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The Deephaven Core R Client provides an R interface to Deephaven’s powerful real-time data engine, Deephaven Core. To use this package, you must have a Deephaven server running and be able to connect to it. For more information on how to set up a Deephaven server, see the documentation here.

Building blocks of the Deephaven R Client

There are two primary R classes that make up the Deephaven R Client, the Client class and the TableHandle class. See ?Client and ?TableHandle for more information. The Client class is used to establish a connection to the Deephaven server with its constructor Client$new(), and to send server requests, such as running a script via run_script(), or pushing local data to the server via import_table(). Basic usage of the Client class may look something like this:

client <- Client$new("localhost:10000", auth_type = "psk", auth_token = "my_secret_token")

Many of these server requests end up creating or modifying tables that live on the server. To keep track of these tables, the R client retrieves references to them, and wraps these references in TableHandle objects. These TableHandles have a host of methods that mirror server-side table operations, such as head(), tail(), update_by(), and so on. So, you can typically use TableHandles as if they are tables themselves, and all of the corresponding methods that you call on them will be executed on the server. Here is a simple example of pushing data to the server, retrieving a TableHandle to the resulting table, and applying some basic table operations to the table:

df1 <- data.frame(x = 1:10, y = 11:20)
th1 <- client$import_table(df1)

th2 <- th1$
  update("z = x + y")$
  where("z % 4 == 0")

TableHandles also support common functional methods for converting server-side Deephaven tables to R objects stored in local memory such as, as_tibble(), and as_arrow_table(). Here’s an example of converting the table created above to an R data frame and verifying that other functional methods work as expected:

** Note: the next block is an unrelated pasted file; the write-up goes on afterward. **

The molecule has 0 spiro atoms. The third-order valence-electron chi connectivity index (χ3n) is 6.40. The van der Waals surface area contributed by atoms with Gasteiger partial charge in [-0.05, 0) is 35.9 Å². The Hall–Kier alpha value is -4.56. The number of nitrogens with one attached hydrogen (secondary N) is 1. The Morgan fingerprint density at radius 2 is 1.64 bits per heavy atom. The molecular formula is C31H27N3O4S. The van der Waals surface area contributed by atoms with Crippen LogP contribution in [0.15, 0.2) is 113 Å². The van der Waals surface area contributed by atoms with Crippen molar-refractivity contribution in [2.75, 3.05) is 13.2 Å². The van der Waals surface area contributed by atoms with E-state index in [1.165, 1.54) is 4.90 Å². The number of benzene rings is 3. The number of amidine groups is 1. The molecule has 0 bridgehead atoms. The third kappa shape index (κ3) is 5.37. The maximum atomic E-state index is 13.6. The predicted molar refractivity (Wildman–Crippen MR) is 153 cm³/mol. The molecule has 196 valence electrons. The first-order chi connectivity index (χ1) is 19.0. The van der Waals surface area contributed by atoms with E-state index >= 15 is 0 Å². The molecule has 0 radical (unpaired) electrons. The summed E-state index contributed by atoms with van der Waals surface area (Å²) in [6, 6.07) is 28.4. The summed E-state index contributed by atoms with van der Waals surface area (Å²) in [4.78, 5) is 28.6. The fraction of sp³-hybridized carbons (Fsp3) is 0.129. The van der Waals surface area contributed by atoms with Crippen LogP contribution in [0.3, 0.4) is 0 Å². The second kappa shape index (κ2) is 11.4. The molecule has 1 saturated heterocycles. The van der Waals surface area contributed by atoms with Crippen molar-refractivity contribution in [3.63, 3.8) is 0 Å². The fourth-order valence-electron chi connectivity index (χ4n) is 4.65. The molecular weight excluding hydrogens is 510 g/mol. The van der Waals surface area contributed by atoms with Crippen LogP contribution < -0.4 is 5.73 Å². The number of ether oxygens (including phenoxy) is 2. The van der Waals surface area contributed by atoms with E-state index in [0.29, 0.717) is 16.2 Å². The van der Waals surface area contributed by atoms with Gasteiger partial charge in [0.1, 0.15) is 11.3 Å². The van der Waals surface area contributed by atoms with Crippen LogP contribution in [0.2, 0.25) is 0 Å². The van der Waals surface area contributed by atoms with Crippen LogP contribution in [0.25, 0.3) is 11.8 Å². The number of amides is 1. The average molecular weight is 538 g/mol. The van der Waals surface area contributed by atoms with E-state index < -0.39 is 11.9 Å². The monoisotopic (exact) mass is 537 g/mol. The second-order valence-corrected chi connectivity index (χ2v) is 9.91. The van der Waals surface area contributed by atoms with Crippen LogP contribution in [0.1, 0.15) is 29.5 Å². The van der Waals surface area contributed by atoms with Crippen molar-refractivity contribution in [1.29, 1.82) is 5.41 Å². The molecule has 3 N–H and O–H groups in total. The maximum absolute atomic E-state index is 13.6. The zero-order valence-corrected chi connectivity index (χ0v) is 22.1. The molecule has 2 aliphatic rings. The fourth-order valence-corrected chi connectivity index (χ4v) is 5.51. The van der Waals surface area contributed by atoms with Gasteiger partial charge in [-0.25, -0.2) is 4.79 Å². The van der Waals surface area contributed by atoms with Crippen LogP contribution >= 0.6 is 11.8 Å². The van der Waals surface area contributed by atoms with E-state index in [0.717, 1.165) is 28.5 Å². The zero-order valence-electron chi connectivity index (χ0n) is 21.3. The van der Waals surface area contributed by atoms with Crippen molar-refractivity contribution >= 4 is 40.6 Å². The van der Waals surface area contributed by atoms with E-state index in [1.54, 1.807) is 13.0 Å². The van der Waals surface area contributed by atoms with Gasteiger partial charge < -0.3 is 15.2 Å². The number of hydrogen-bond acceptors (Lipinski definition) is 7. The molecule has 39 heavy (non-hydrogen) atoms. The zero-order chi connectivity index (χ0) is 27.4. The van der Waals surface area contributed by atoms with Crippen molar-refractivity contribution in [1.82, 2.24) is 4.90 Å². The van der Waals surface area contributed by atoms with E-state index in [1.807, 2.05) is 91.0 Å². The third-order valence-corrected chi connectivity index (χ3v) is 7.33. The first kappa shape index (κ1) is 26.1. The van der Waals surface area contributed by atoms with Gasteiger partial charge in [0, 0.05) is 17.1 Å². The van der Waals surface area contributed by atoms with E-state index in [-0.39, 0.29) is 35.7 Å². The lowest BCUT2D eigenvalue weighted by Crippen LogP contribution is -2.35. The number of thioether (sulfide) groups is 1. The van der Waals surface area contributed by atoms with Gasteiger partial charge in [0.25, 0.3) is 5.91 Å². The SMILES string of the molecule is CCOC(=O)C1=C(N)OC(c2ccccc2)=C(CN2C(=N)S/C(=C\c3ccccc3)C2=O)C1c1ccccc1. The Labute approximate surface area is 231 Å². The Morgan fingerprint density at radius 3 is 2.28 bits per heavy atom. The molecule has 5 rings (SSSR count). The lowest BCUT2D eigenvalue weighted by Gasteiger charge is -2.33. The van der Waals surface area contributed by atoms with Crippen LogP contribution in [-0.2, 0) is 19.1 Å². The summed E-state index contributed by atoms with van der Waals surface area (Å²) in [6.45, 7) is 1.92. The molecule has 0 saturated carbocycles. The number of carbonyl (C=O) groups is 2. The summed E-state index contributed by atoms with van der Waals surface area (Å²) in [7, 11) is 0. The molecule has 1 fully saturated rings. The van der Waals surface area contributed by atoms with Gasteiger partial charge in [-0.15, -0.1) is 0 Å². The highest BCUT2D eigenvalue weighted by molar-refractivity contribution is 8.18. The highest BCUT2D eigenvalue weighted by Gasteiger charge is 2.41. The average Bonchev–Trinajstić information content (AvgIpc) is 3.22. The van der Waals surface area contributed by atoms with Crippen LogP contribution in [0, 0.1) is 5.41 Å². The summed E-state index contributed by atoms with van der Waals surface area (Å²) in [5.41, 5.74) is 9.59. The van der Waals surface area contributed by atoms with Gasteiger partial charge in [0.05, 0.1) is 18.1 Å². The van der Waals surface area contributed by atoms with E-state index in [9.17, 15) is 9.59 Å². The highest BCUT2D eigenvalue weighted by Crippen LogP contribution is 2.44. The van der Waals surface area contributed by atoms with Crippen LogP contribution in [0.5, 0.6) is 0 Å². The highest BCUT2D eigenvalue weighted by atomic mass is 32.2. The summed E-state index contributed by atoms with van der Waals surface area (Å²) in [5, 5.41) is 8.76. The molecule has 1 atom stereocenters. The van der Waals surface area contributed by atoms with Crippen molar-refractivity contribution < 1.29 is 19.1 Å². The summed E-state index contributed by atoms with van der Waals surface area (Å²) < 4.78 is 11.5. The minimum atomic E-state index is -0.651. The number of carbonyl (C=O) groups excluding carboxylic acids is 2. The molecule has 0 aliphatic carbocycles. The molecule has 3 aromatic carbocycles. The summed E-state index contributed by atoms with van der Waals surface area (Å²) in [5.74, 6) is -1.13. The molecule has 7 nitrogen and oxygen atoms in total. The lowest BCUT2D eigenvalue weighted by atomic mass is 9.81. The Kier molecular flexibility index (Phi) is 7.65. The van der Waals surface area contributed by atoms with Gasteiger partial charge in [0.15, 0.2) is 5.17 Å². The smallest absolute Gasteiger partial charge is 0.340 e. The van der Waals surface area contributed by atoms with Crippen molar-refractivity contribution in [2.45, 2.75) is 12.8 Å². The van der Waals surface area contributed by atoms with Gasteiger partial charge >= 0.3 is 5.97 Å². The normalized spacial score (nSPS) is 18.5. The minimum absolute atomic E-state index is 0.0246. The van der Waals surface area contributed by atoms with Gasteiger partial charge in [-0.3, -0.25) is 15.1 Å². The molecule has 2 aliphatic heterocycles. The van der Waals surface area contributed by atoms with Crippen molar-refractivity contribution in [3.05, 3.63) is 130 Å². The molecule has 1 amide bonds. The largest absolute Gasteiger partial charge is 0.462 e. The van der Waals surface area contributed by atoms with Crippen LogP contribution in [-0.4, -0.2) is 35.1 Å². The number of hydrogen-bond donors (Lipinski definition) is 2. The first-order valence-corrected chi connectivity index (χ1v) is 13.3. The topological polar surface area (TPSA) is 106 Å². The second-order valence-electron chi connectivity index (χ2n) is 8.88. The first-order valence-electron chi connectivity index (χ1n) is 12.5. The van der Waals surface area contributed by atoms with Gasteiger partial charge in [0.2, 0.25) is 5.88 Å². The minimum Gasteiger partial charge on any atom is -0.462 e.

df2 <-

print(nrow(th2) == nrow(df2))
print(ncol(th2) == ncol(df2))
print(dim(th2) == dim(df2))
print(all(, 2)) == head(df2, 2)))
print(all(, 2)) == tail(df2, 2)))

For more information on these classes and all of their methods, see the reference documentation by running ?Client or ?TableHandle.

Real-time data analysis

Since TableHandles are references to tables living on the Deephaven server, they may refer to streaming tables, or tables that are receiving new data periodically(typically once per second). Here’s a simple example of creating a table that adds a new row every second:

th3 <- client$time_table("PT1s")$
  update(c("X = ii", "Y = sin(X)"))

R objects like data frames or Dplyr tibbles do not have this streaming property - they are always static objects stored in memory. However, a TableHandle referring to a streaming table may be converted to a data frame or tibble at any time, and the resulting object will be a snapshot of the table at the time of conversion. This means that you can use the Deephaven R Client to perform real-time data analysis on streaming data! Here, we make a simple plot of the ticking table, and call it three times to demonstrate the dynamic nature of the table:

plot($X,$Y, type = "l")
plot($X,$Y, type = "l")
plot($X,$Y, type = "l")

There are performance and memory considerations when pulling data from the server, so it is best to use the provided TableHandle methods to perform as much of your analysis as possible on the server, and to only pull the data when something must be done in R, like plotting or writing to a local file.

Powerful table operations

Much of the power of Deephaven’s suite of table operations is achieved through the use of the update_by() and agg_by() methods. These table methods are important enough to warrant their own documentation pages, accessible by running vignette("update_by") or vignette("agg_by"). These methods come with their own suites of functions, prefixed with agg_ and uby_ respectively, that are listed in their documentation pages. Running ls("package:rdeephaven") will reveal that most of the functions included in this package are for these methods, so it is important to get acquainted with them.

Getting help

While we’ve done our best to provide good documentation for this package, you may find you need more help than what this documentation has to offer. Please visit the official Deephaven Community Core documentation to learn more about Deephaven and to find comprehensive examples. Additionally, feel free to reach out to us on the Deephaven Community Slack channel with any questions. We hope you find real-time data analysis in R to be as easy as possible.